As a reader who’s old enough to know better and young enough to not care, I’ve breezed through the gamut of everything books have to offer. As a child, I used to spend summer days happily ensconced in one of the Philadelphia public libraries, reading everything and anything I could get my hands on, thanks to the love and support of my parents and aunts – teachers, mothers and/or librarians all. One aunt started me with Nancy Drew books (whose pages are worn from hundreds of re-reads) while another thought I needed introduced to C.S. Lewis’s land of Narnia. By the time I was 8, I’d read everything the library’s children’s section had to offer and had “graduated” to the adult room downstairs. Fortunately for my very supportive parents’ sanity, I didn’t discover romances until college. My days are currently spent working in law enforcement (dispatchers unite!), working with first responders, and trying to dig my writer/editor/reviewer husband out from his latest pile of books. I’m a devoted fan of all manner of romance (though I prefer my romance to have a hint of laughter and self-awareness), mysteries, and urban fantasy.


  1. pooks
    Aug 22, 2014 @ 09:55:43

    This review confuses me. I can’t figure out how a fun read compared to lemon sorbet that is light and refreshing rates a D. It sounds like the kind of book I’d enjoy as a beach read, but that D scares me, along with words like underwhelming and predictable.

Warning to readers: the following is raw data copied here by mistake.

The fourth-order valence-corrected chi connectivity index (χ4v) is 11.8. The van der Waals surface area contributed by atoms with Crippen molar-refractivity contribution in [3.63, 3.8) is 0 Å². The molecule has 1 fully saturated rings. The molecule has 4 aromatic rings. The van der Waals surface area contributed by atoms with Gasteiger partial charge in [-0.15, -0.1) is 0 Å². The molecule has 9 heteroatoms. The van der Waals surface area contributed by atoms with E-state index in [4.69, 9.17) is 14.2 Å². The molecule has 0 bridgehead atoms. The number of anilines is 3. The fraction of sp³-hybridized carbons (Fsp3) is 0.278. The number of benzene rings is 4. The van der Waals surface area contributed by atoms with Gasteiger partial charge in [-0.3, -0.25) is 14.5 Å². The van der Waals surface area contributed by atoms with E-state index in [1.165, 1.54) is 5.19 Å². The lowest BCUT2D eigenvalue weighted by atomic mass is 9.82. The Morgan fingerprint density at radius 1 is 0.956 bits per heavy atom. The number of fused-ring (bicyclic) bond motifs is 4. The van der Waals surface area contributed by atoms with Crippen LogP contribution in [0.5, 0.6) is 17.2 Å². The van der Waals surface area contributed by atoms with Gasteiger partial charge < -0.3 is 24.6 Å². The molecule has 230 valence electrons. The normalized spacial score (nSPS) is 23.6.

2. Mary Kate
    Aug 22, 2014 @ 11:16:56

    @pooks – I probably could have worded it a bit better! This is a good palate cleanser, like lemon sorbet. It has a nice taste on the tongue, but ultimately leaves you unsatisfied – it’s not a meal in and of itself, which is what I’m used to when reading her books. In my opinion, this would be a good $.99 beach read. If it were a movie, I’d say to wait until it comes to cable or, if you’re feeling generous, the $1 theater matinee. It had its fun bits, but was, on the whole, phoned in while the author, I suspect, worked on projects she really wanted to rather than one she maybe HAD to write.

  3. pooks
    Aug 22, 2014 @ 11:25:11

    @Mary Kate: Oh, good. I had delegated it to the .99 buy category from the total of your comments, so we’re on the same track even if I was a little confused. Thanks for the clarification.